BALANCED: United Tai Chi digest 6/10/14

YinYangSoccer (2)

  • When more than one sign, hint, talk, message of a certain topic appears on your radar in the same week you can’t help but take notice. An out-of-state friend sent me a necklace in the mail last week with a Yin-Yang pendant, no doubt as a reminder to me to keep things in perspective and at peace. Likewise in our own tai chi classes recently there has been much more discussion of the Yin/Yang principles in our form work, including the grand example of the changing arc of Brush Knee. And lastly, this was mirrored by some interpersonal issues outside of class as well. The up and the down, the soft and the hard, the dark and the light, the earth and the heaven. In our internal arts study we learn that without yin, there can be no yang –a symbiotic relationship that keeps us from falling down, in more ways than one.  In  Laoshi: Tai Chi, Teachers and Pursuit of Principle, Jan Kauskas comments “Many people who come to study tai chi have been indirectly taught from a young age that expressing yang energy is wrong, and so they repress this energy, both in themselves and others. This does not mean the potential expression of yang energy simply disappears when repressed; it tends to resurface in various unhealthy ways. It disguises itself and emerges as passive aggression, depression, or other health problems. Because it is part of who we are, yang energy does not cease to exist if its expression is thwarted. It stays with us because there will be times when it is needed. Rather than deny our energy, we would be better off to become friends with it, to understand its place, or it may well destroy us.”  Every once in a while I come to see, feel, or reluctantly admit to myself that, for better or worse, I have often tried to suppress the Yang in myself. Externally expressing the soft, the quite, the reserved or the polite, a yin display.  But now the (golden?) roosters have come home to nest, and a keen eye might start to see the edges leaking out towards a path of depression.  But just as in at least one other of my past blogs that allude to patience , fortunately there comes along once in a while a golden light of conversation that lets me know when I am being too yin, tame, mild, reserved or polite.  Something reflected back in someone’s eyes, words or expressions. Here is hoping that you and I can all share in an equal amount of both sides of the circle.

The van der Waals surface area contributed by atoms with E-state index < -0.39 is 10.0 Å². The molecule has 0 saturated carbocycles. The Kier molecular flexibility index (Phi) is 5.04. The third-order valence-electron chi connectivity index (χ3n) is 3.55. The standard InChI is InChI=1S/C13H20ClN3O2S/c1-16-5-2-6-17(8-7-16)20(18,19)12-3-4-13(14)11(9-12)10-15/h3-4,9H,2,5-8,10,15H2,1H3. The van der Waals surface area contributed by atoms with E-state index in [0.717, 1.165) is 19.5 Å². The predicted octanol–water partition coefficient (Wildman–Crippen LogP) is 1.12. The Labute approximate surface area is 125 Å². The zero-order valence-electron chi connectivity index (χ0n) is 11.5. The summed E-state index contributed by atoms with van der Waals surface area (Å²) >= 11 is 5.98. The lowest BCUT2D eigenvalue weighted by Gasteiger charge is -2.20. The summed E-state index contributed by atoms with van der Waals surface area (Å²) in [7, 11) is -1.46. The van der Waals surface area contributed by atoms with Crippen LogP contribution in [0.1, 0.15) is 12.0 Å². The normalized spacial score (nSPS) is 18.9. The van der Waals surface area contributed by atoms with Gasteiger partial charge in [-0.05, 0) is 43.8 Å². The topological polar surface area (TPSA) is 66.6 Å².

• Shares/Finds: One of our students Ted Nawalinski has some articles for Traditional Chinese Culture International’s blog site  which is run by his training partner Shawn Cartwright.